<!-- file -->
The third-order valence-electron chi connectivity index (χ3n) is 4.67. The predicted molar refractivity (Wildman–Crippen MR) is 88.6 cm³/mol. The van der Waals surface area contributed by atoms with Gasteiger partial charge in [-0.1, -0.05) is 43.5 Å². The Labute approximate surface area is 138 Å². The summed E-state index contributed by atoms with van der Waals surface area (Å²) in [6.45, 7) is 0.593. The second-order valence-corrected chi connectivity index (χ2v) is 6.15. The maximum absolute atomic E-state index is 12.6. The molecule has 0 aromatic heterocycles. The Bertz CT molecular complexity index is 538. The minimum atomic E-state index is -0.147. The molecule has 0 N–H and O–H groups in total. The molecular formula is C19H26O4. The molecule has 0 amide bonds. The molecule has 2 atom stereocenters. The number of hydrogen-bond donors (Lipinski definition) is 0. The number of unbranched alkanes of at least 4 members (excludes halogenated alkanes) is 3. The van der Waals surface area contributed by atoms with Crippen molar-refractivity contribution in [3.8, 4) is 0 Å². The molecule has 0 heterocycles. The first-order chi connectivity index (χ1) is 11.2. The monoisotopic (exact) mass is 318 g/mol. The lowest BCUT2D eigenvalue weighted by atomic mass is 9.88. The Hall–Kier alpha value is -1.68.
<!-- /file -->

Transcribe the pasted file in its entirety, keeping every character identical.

The third-order valence-electron chi connectivity index (χ3n) is 4.67. The predicted molar refractivity (Wildman–Crippen MR) is 88.6 cm³/mol. The van der Waals surface area contributed by atoms with Gasteiger partial charge in [-0.1, -0.05) is 43.5 Å². The Labute approximate surface area is 138 Å². The summed E-state index contributed by atoms with van der Waals surface area (Å²) in [6.45, 7) is 0.593. The second-order valence-corrected chi connectivity index (χ2v) is 6.15. The maximum absolute atomic E-state index is 12.6. The molecule has 0 aromatic heterocycles. The Bertz CT molecular complexity index is 538. The minimum atomic E-state index is -0.147. The molecule has 0 N–H and O–H groups in total. The molecular formula is C19H26O4. The molecule has 0 amide bonds. The molecule has 2 atom stereocenters. The number of hydrogen-bond donors (Lipinski definition) is 0. The number of unbranched alkanes of at least 4 members (excludes halogenated alkanes) is 3. The van der Waals surface area contributed by atoms with Crippen molar-refractivity contribution in [3.8, 4) is 0 Å². The molecule has 0 heterocycles. The first-order chi connectivity index (χ1) is 11.2. The monoisotopic (exact) mass is 318 g/mol. The lowest BCUT2D eigenvalue weighted by atomic mass is 9.88. The Hall–Kier alpha value is -1.68.